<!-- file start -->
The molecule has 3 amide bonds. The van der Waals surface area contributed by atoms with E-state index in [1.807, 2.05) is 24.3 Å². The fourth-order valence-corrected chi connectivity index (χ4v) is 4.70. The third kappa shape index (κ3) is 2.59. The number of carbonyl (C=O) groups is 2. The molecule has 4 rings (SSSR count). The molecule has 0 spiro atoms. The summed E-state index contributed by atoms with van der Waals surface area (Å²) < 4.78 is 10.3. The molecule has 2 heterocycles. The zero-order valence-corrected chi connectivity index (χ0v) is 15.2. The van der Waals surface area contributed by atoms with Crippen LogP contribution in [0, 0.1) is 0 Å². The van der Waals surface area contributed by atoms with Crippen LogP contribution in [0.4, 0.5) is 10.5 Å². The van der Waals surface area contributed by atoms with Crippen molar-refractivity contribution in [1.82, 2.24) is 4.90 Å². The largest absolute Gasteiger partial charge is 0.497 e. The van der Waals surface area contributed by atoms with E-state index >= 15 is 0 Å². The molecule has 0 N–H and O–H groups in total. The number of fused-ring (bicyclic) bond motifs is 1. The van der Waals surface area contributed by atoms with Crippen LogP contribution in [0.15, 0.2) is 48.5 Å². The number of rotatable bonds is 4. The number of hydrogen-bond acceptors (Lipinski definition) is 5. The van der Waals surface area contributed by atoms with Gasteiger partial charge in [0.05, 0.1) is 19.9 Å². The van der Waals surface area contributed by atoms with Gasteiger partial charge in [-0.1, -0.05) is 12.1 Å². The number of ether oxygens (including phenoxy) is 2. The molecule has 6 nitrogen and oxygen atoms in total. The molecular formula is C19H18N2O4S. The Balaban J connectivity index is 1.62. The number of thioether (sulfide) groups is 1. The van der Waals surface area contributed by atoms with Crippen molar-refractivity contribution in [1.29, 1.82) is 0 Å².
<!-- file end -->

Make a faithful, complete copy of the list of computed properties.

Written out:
The molecule has 3 amide bonds. The van der Waals surface area contributed by atoms with E-state index in [1.807, 2.05) is 24.3 Å². The fourth-order valence-corrected chi connectivity index (χ4v) is 4.70. The third kappa shape index (κ3) is 2.59. The number of carbonyl (C=O) groups is 2. The molecule has 4 rings (SSSR count). The molecule has 0 spiro atoms. The summed E-state index contributed by atoms with van der Waals surface area (Å²) < 4.78 is 10.3. The molecule has 2 heterocycles. The zero-order valence-corrected chi connectivity index (χ0v) is 15.2. The van der Waals surface area contributed by atoms with Crippen LogP contribution in [0, 0.1) is 0 Å². The van der Waals surface area contributed by atoms with Crippen LogP contribution in [0.4, 0.5) is 10.5 Å². The van der Waals surface area contributed by atoms with Crippen molar-refractivity contribution in [1.82, 2.24) is 4.90 Å². The largest absolute Gasteiger partial charge is 0.497 e. The van der Waals surface area contributed by atoms with E-state index >= 15 is 0 Å². The molecule has 0 N–H and O–H groups in total. The number of fused-ring (bicyclic) bond motifs is 1. The van der Waals surface area contributed by atoms with Crippen LogP contribution in [0.15, 0.2) is 48.5 Å². The number of rotatable bonds is 4. The number of hydrogen-bond acceptors (Lipinski definition) is 5. The van der Waals surface area contributed by atoms with Gasteiger partial charge in [0.05, 0.1) is 19.9 Å². The van der Waals surface area contributed by atoms with Gasteiger partial charge in [-0.1, -0.05) is 12.1 Å². The number of ether oxygens (including phenoxy) is 2. The molecule has 6 nitrogen and oxygen atoms in total. The molecular formula is C19H18N2O4S. The Balaban J connectivity index is 1.62. The number of thioether (sulfide) groups is 1. The van der Waals surface area contributed by atoms with Crippen molar-refractivity contribution in [1.29, 1.82) is 0 Å².